Major League Baseball kicked off its 2020 draft on Wednesday night. For the second time in three years, the Detroit Tigers held the first overall pick. In 2018, they used it on Auburn right-hander Casey Mize; this year, they used it on Arizona State first baseman Spencer Torkelson, who has been widely regarded as the class's best hitter.
With the No. 4 pick, the Royals selected Texas A&M left-hander Asa Lacy, who CBS Sports ranked as the third-best prospect in the class, and the top pitcher. Here's what we wrote at the time:
Over the last three seasons, six left-handed starters have averaged 150 innings and more than a strikeout per inning: Chris Sale, Robbie Ray, Patrick Corbin, Eduardo Rodriguez, Clayton Kershaw, and Matthew Boyd. Lacy, who struck out 46 batters in 24 innings this season, seems primed to join that group in the coming years. At minimum, he has the highest upside and the best shot at realizing it among the pitchers in the class. Lacy's repertoire features four usable or better pitches, including a low-to-mid-90s fastball and a slider that each grade as elite offerings, according to Trackman data. He also has the frame and demeanor scouts seek in their top-of-the-rotation prospects. The major (and arguably only) flaw in his game is his command: even though he walked three batters per nine in this abbreviated season, he still finished his Aggies career having walked four per nine. If Lacy can improve in that regard, he has the weaponry to become a frontline starter. Otherwise, he'll likely settle in as a mid-rotation starter who has stretches and seasons where he teases more (think the aforementioned Ray).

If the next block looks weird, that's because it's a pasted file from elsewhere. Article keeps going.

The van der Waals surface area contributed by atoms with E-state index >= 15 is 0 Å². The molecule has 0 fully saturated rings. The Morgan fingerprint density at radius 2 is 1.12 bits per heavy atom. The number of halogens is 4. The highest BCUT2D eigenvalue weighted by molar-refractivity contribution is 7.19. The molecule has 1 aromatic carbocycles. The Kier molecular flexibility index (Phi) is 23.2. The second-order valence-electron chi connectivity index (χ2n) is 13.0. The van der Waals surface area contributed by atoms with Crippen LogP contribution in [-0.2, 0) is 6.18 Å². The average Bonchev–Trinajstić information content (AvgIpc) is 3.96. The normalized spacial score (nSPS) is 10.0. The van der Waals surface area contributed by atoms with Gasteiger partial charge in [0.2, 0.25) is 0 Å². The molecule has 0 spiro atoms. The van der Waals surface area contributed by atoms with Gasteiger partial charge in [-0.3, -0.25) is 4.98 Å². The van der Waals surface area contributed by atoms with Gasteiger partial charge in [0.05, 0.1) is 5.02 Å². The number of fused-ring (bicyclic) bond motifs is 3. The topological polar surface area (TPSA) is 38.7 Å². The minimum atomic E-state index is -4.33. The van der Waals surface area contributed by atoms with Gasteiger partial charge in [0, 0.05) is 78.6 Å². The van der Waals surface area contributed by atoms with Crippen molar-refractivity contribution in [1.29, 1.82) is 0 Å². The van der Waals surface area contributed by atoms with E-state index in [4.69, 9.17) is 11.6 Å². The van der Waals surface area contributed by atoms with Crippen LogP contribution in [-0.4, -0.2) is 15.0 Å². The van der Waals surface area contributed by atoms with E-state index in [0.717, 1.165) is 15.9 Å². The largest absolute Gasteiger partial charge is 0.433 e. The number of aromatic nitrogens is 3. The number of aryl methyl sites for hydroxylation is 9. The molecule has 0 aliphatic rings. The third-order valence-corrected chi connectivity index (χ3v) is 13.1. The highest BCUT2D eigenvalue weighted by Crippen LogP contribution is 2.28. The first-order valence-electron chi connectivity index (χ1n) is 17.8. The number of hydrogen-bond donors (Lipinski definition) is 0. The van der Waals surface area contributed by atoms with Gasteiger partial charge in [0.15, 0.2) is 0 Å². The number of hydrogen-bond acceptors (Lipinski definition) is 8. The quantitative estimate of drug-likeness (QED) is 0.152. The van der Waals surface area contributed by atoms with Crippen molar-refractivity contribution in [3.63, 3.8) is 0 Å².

CBS Sports interviewed one of Lacy's coaches at Texas A&M, Kyle Simonds, earlier this month. You can read the full Q&A by clicking here, but he explained how Lacy developed his devastating slider.
"I think it was just the grip, where his hand was/his hand placement, where he could get on top of that slider and still throw it in the upper-80s and with conviction," Simonds said. "There were times where it was kind of a cutter, and there were times where it was a true slider, or a true slurve. I think he has the ability to manipulate that every now and then, depending on if he's facing a left-hander or a right-hander. It's just a testament to him, to how hard he works, and how much he knows."
Lacy is the first Aggies pitcher selected in the first round since the St. Louis Cardinals drafted Michael Wacha in 2012. This is the second consecutive draft the Aggies have had a player taken in the first round, as last year the Atlanta Braves selected infielder Braden Shewmake with the 21st pick.